What’s the difference between driving in New Zealand and Australia?
Across the ditch lies an island nation crowned by soaring mountain ranges, sweeping rivers and lush rainforest. Where thongs are jandals, bathers are togs and the national sporting colour is black.
This intriguing land, also known as New Zealand, is a holiday destination for many an Aussie, and for good reason. Inhabited by just 4.7 million people, there is one thing that unites the country, from Cape Reinga to Bluff – 94,000 kilometres of road. If you’re planning on exploring some it, we’ve put together few pieces of New Zealand driving advice to make your journey a smooth one.
Bring your Aussie licence
With Australians making up half of all visitors to New Zealand, it’s a good thing we can use our drivers licences over there. You are legally allowed to drive on your Australian licence in New Zealand for up to 12 months, and you are permitted to drive only the class of vehicle you are licenced for back home.
If you have an Australian Provisional Drivers Licence, you will able to drive in New Zealand, but you will need to adhere to your licence conditions regarding the class of vehicle and various restrictions as you would back home. You will need to have a current licence with you at all times when driving, but you won’t need to display “P” plates on your car.
Planning on hiring a car? You’ll need to be at least 21 years old and have a Full Drivers Licence.
The rules of the road
New Zealand’s road rules are very similar to those in Australia. In addition to driving on the left-hand side of the road and giving way to all oncoming traffic from the right, you must adhere to the speed limit at all times and not drive under the influence of alcohol. We advise avoiding drinking altogether before driving, as drunk driving laws are strictly enforced.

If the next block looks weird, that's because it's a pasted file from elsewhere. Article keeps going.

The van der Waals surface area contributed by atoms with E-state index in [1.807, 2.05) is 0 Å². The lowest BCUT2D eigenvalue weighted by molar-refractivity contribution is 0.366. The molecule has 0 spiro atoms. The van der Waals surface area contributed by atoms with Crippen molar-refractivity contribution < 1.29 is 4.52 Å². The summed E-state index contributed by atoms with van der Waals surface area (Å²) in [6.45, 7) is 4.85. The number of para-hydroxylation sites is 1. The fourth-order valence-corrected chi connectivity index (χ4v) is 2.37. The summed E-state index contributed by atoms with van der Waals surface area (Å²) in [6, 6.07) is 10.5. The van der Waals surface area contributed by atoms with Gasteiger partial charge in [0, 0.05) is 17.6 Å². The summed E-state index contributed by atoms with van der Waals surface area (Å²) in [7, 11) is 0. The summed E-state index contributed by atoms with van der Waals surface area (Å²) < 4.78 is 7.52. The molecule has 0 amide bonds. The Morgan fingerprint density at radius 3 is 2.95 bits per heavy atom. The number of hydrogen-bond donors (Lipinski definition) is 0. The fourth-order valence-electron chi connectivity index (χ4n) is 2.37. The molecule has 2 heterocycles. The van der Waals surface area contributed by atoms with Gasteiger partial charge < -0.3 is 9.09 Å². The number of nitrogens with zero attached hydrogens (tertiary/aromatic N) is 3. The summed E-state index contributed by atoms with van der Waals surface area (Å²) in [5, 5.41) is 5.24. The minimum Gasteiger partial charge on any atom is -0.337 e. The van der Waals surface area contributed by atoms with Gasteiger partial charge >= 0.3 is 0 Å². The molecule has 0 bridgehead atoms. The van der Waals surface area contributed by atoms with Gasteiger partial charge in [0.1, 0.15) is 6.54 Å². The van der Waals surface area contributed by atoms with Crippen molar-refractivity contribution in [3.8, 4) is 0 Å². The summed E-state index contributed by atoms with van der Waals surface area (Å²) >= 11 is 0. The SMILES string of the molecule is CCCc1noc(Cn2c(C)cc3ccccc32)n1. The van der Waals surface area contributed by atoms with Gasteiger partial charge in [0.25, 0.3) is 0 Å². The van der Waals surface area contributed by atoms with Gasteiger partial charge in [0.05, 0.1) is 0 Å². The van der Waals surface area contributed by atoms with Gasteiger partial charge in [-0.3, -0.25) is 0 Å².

On the open road, it is common courtesy to stay left and allow faster vehicles to pass you. Some highways also have designated ‘slow vehicle lanes’, suitable for those towing caravans or driving motorhomes. To see how well you’ll fair with Kiwi road rules, we recommend taking the AA’s Visiting Drivers Test online.
Road signs in New Zealand
Worried about reading the road signs in New Zealand? Don’t be! New Zealand actually uses the same green and white destination road signs as Australia, making it fairly straightforward to make your way around.
However, if you are driving from Auckland to the capital city of Wellington, don’t expect to see signs for Windy Welly from the start of your journey. Rather than indicating the route to the final destination of Wellington, New Zealand’s road signs tend to advise drivers of the next closest major hub – so don’t worry if you only see signs for Hamilton, Taupo, Palmerston North for the majority of your journey – you’re on the right road!
Driving in New Zealand
One key difference many visitors notice when it comes to driving in New Zealand versus Australia is that it is easy to underestimate how long it can take to drive from one destination to another. This is especially true heading out of the main cities and into the countryside. Due to rugged, often mountainous landscapes, roads can be narrower and steeper than most, meaning you’ll have to travel slower for safety reasons. This is the same for winding or coastal roads – don’t be fooled by the map, as towns that look relatively close can take quite a while to travel between on the road.
If you are driving in the South Island during winter, you may also need to adjust your driving to suit the conditions and attach snow chains to your tyres. Your car rental company will be able to supply you with some if necessary, as well as demonstrate how to fit them.
Fuel in New Zealand
One thing to note if you’re coming in from Australia is that New Zealand fuel prices in general tend to be slightly higher than back home. To keep up to date with trends in petrol and diesel prices and budget for your trip, keep an eye on the AA’s petrol watch blog.
Information current as of March 8 2017. Please check with official websites for the latest information.